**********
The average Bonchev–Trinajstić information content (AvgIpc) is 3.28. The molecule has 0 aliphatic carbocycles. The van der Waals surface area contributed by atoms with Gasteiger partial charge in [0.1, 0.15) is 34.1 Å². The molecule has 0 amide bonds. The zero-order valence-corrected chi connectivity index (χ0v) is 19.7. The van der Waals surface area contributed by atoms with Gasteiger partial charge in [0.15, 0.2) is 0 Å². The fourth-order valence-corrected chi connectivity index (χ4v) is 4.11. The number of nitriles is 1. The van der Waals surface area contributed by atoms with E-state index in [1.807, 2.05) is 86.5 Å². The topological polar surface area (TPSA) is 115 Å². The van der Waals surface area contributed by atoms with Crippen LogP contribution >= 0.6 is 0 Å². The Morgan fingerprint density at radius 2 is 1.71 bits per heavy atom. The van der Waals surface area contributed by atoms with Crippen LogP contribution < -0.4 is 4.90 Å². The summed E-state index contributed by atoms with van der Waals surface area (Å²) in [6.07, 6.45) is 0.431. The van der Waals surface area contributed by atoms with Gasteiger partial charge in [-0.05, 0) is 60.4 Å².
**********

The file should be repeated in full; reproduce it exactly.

The average Bonchev–Trinajstić information content (AvgIpc) is 3.28. The molecule has 0 aliphatic carbocycles. The van der Waals surface area contributed by atoms with Gasteiger partial charge in [0.1, 0.15) is 34.1 Å². The molecule has 0 amide bonds. The zero-order valence-corrected chi connectivity index (χ0v) is 19.7. The van der Waals surface area contributed by atoms with Gasteiger partial charge in [0.15, 0.2) is 0 Å². The fourth-order valence-corrected chi connectivity index (χ4v) is 4.11. The number of nitriles is 1. The van der Waals surface area contributed by atoms with E-state index in [1.807, 2.05) is 86.5 Å². The topological polar surface area (TPSA) is 115 Å². The van der Waals surface area contributed by atoms with Crippen LogP contribution >= 0.6 is 0 Å². The Morgan fingerprint density at radius 2 is 1.71 bits per heavy atom. The van der Waals surface area contributed by atoms with Crippen LogP contribution < -0.4 is 4.90 Å². The summed E-state index contributed by atoms with van der Waals surface area (Å²) in [6.07, 6.45) is 0.431. The van der Waals surface area contributed by atoms with Gasteiger partial charge in [-0.05, 0) is 60.4 Å².